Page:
By Richard Roeper

Chicago Sun Times

“Spider-Man: Far From Home”

xxx minutes

Rating: xx for xxxxxxxxxx

If you’re still recuperating from the enormous and magnificent but, let’s be honest, also exhausting and sometimes very heavy feast that was “Avengers: Endgame,” the Marvel Universe has just the entree for you:

How about a little “Spider-Man” light?

It’s a zesty and sweet and satisfying but not overly dark slice of entertainment, bursting with pyrotechnics and sprinkled with sharp humor and infused with just enough life-and-death ingredients to keep you interested throughout.

Directed with style and flair and a deft touch by Jon Watts, with a clever, witty and sometimes downright loopy screenplay by Chris McKenna and Erik Sommers, and featuring winning performances from a cast led by Tom Holland, this is the best movie Spider-Man of the bunch. “Far From Home” is a refreshing, well-timed, down-to-earth chapter in the Avengers saga — in more ways than one.

The relatively light tone is set up in a couple of early scenes, including one vignette in which Marisa Tomei’s Aunt May hosts a benefit for returnees from “the Blip,” the Thanos-induced finger-snap of destruction that erased half the population — who returned five years later, exactly as they were, only to learn time had kept ticking for everyone else.

If you were 16 — like Peter Parker — you were 16 when you returned from the Blip. But someone who was 13 at the time would now be 18. Or consider Aunt May’s plight: When she suddenly showed up in her old house five years down the road, another couple had long been living there, and the wife thought Aunt May was her husband’s mistress!

Mind-blowing stuff — and that’s just a neat way of preparing us for an adventure in which every time we think we know what we’re seeing, the CGI rug is pulled out from under us, and we have to hang on for dear life and ride out the latest plot twist.

Still in mourning for his mentor and father figure Tony Stark, and hoping for a respite in which he can just be a friendly neighborhood Spider-Man by night and a regular high school kid by day, Peter is excited to join his science classmates on a trip to Europe, especially because that means the promise of spending quality time with Zendaya’s M.J., who is smart and funny and a little dark and mischievous.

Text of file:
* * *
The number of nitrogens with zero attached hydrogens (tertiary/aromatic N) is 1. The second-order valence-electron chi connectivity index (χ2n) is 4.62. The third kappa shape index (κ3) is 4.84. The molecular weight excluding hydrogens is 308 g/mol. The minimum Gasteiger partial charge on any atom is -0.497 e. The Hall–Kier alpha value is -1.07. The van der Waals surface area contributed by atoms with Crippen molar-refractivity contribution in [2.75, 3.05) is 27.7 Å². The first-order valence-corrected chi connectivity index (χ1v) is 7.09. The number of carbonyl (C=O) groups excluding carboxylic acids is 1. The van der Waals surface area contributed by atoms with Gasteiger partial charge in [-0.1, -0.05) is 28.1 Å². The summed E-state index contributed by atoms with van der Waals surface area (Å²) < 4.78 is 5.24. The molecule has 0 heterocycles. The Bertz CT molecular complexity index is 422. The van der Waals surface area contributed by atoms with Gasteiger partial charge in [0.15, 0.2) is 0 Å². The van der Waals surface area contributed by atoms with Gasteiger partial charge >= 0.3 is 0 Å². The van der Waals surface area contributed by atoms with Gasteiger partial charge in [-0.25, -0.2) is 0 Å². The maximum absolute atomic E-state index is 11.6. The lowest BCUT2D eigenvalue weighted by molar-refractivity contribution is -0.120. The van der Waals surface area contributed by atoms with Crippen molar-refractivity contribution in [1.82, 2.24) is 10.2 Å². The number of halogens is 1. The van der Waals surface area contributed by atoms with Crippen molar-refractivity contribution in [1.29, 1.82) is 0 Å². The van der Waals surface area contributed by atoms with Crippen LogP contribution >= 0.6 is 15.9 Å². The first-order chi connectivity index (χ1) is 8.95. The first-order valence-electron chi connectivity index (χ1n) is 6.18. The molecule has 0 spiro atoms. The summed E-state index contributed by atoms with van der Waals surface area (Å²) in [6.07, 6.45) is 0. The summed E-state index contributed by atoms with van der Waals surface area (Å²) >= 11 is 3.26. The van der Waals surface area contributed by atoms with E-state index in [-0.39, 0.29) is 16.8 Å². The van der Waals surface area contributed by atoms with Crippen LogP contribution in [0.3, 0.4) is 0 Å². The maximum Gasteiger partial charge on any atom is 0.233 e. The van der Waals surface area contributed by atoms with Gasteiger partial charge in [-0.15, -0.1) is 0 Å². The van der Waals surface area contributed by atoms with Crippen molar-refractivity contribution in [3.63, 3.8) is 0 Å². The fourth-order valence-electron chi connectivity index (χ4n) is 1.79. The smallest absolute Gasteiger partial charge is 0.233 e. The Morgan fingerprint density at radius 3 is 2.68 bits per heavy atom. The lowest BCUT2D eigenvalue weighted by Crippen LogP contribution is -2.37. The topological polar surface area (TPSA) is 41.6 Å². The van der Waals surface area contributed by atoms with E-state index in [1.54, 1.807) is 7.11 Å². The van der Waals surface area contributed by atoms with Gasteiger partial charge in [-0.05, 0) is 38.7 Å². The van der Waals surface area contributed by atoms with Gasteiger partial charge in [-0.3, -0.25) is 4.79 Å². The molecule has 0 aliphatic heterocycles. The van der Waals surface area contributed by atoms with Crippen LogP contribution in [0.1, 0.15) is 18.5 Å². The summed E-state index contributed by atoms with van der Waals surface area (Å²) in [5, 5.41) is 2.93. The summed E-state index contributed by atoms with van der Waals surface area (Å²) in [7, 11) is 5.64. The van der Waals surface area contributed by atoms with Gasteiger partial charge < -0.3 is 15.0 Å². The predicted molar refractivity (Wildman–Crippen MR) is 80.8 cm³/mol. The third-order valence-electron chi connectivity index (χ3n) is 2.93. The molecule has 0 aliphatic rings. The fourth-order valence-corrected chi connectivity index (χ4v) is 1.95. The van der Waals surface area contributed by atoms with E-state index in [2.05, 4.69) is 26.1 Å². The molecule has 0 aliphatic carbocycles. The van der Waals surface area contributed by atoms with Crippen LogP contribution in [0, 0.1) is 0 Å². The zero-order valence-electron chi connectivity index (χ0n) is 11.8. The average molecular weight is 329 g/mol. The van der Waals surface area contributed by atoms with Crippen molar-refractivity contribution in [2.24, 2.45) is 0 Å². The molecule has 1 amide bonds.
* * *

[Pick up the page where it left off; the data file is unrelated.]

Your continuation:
Samuel L. Jackson’s Nick Fury grows increasingly frustrated by Peter’s constant ghosting of him, but Peter finally puts aside high school things and gets serious about his Avengers duties after an enormous monster seemingly made of water starts tearing apart the city of Venice. He meets Quentin Beck (Jake Gyllenhaal), who, with his leading-man looks and super-cool super-power suit and big-brotherly ways toward Peter, is reminiscent of a certain recently departed and much-loved billionaire/superhero. The somewhat mysterious Quentin even gets a superhero moniker: He’s Mysterio!

As mayhem seems to follow the field trip from city to city, “Far From Home” loses a little steam and a chunk of credibility, mainly because certain plot elements can’t really move forward without some normally super-intelligent people suddenly experiencing a serious drop in common sense and intelligence.

Gyllenhaal gets the opportunity to scream at the top of his lungs as if he’s doing Shakespeare. Jon Favreau as the sometimes hapless Happy gets to court Aunt May in the States and huff and puff around London while valiantly trying to protect Peter’s classmates. And Tom Holland and Zendaya are so lovely and authentically awkward but sweet together, we could watch a whole movie about their budding romance without a single frame of anyone flying or anything blowing up.

But that would have to happen in, like, a completely different universe.